Let's see ... ASA AR-1 15x6.5" "lightweight" at 15.9 pounds, Michellin MXV4 at 195/60/R15 are 21 pounds. Hmm, BBS RG-F 15x7 are 10.2 pounds for only $340! Others at 13 to 14 pounds around $120. SS-R competition at 9.3, $289. Borbets seem some of the heavier rims.
FWIW
J.
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I found the weight of my stock 02 civic 14" wheels by weighing myself then removing the steel wheel and hubcap and holding both standing on the scale. It was a very good new scale so am pretty sure of the results and did it three times to be sure of the weight. I was very surprised at how light the set up was myself. I thing this is one of Hondas Civci's secrets for there good gas mileage.

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wrote:

My's sister Civic EX, which has a 5-spd manual, was the only I car I drove that lost speed while going up one of the steep hills in my city. When I floored the gas pedal, it still lost speed. A down shift was necessary.
I'm not knocking the car. I'm just augmenting upon your comment on how they achieve their good gas mileage.
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My stock tires are 185/70/ 14" on my 02 Civc.

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money for a whole set. True some wheels weigh less than Borbets but if you look at the whole lot of wheels that fit the Civic the Borbets are on the lighter side plus there prices are some of the best for a high quality German made rim. But it's going to be tough to match my stock Civic hubcap set up for weight. Later, thanks for the looking.
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I have to say I had potenzas (RE92's) on my 01 maxima, and man they were Horrable!, they wore out in about 23,000 miles, were really bad in the snow, and less than average in the rain. only thing they had going were they were pretty decent on dry pavement. but for teh price they ask, and for how long they lasted, I'd NEVER get them or recommend them again. (now your discount might change that for you) but personally, when I replaced them with Yokohama Avid V4's it was MUCH better all around (rain, dry and snow) and more than half the price than the bridgestones.
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Rob wrote:

Anything that makes the car heavier will reduce fuel economy. 40-60 pounds extra probably won't make a significant difference though. Cars are a lot heavier than ATVs to begin with, so the PERCENTAGE weight gain will be a lot less. Cars also have a lot more power, so the effect of the added weight won't be as noticeable.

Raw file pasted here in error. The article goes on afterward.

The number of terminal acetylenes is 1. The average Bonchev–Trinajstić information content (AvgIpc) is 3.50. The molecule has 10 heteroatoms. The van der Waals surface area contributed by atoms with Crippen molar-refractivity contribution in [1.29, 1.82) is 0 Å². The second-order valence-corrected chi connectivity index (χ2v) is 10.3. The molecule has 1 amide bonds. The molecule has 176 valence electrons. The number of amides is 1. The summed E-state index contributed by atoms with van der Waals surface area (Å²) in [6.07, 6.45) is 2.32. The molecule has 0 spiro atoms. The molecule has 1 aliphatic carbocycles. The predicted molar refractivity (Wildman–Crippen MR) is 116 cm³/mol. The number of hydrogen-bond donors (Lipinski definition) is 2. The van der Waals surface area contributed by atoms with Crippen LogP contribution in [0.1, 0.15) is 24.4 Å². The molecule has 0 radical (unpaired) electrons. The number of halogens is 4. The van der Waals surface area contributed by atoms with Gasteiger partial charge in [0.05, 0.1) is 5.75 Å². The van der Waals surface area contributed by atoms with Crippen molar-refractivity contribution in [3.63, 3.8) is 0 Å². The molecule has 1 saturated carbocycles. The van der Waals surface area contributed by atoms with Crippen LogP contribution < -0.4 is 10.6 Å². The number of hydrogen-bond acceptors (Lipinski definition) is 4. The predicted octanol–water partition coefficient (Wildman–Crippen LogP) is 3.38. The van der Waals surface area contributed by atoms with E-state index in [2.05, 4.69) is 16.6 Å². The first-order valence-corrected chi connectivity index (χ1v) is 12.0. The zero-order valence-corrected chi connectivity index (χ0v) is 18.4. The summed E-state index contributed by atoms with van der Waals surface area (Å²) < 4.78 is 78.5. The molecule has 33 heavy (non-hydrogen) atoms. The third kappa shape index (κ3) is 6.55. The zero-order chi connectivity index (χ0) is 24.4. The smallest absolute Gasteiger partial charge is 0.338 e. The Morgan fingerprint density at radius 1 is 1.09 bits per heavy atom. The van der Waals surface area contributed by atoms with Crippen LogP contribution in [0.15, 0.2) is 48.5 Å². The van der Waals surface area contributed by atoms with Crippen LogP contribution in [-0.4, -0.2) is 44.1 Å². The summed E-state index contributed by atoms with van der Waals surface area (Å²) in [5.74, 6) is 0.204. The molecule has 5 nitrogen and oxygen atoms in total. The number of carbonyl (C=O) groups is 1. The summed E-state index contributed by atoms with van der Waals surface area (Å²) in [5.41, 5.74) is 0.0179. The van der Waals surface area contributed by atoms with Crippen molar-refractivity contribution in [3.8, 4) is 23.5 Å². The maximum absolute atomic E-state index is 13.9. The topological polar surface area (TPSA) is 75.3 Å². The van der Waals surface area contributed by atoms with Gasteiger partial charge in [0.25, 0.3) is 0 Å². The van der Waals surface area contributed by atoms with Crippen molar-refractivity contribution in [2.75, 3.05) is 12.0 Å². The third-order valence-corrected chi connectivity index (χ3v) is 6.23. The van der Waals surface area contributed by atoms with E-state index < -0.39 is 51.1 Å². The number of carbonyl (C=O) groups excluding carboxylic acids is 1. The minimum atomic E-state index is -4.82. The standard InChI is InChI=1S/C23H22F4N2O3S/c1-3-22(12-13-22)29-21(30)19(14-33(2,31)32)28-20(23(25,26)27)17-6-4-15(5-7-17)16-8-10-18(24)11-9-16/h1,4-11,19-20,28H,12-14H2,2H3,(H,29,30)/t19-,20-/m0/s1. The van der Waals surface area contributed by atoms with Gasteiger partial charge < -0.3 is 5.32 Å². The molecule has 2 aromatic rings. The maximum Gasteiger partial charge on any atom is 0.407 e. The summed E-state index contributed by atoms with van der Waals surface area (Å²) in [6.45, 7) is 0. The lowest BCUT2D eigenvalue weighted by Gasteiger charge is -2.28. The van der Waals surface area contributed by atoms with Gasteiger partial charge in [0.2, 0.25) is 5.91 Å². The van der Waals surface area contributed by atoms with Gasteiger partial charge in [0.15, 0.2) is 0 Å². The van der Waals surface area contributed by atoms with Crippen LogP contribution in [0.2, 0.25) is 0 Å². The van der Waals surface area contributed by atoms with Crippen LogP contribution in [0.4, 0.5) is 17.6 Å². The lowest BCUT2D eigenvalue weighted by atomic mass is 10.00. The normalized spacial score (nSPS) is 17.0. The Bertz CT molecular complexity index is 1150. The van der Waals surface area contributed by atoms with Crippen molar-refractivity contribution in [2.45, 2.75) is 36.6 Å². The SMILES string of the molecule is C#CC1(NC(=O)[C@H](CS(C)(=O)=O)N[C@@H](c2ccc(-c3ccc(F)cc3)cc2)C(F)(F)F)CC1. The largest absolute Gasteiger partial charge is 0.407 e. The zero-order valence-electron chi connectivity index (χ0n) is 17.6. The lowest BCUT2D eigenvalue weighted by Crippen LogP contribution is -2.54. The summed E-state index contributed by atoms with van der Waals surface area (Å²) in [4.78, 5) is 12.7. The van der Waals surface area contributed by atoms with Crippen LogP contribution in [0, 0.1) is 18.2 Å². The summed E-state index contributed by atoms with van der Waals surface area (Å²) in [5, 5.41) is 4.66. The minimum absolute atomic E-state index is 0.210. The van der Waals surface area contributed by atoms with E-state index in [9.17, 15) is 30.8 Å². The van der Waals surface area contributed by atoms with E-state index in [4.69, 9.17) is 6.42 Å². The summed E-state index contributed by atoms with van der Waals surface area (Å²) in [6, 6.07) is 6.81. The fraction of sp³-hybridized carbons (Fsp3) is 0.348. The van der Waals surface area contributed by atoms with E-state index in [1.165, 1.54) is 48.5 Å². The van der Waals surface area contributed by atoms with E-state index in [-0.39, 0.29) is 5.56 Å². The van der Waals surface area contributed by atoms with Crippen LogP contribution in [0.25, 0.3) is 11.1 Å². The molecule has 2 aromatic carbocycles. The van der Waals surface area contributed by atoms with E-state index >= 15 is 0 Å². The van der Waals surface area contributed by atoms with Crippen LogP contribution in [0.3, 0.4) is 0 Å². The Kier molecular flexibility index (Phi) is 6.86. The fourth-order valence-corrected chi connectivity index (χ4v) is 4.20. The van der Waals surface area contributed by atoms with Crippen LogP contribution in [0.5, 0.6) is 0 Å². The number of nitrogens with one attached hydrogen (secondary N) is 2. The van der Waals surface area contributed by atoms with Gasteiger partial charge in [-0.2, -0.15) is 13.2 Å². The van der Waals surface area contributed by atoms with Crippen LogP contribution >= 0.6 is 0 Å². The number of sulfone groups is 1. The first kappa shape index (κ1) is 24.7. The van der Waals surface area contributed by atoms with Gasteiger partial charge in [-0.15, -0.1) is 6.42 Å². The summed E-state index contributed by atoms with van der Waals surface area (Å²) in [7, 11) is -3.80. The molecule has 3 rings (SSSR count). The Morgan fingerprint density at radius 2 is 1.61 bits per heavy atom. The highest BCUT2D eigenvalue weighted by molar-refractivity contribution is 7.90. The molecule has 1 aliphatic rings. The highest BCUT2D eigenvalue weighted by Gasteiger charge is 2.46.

You might want to look for lighter rims, if you're that concerned about it. Also, try to get a lower-profile tire that will give the same overall outside circumference, or expect your speedometer and odometer to read wrong (smaller circumference will make the speedo read higher and the odo tick over faster). Any decent tire shop should be able to match up the new tires properly.
Remember too that wider tires will increase your rolling resistance and that will negatively affect fuel economy, though it will improve handling.
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wrote:

Increasing weight on wheels have a higher effect on increasing weight than, say, inside the car. The wheels and suspension pieces are unsprung weight. This is much more significant than sprung weight. Consider this: Wear a backpack with 20 pounds in it and run. You won't feel a big difference. But if you put 10-pound weights on each foot and ran, you will be much slower.
In addition to reducing gas mileage, it makes the handling worse (other than the added mechanical grip with wider tires), makes the ride harsher, increases braking distance, and slows down acceleration.
Lighter or equivalent wheels are indeed possible even though the rim size increases...if you're budget allows it. Keep in mind some tires are heavier than others too. That weight is actually more critical than the wheel weight.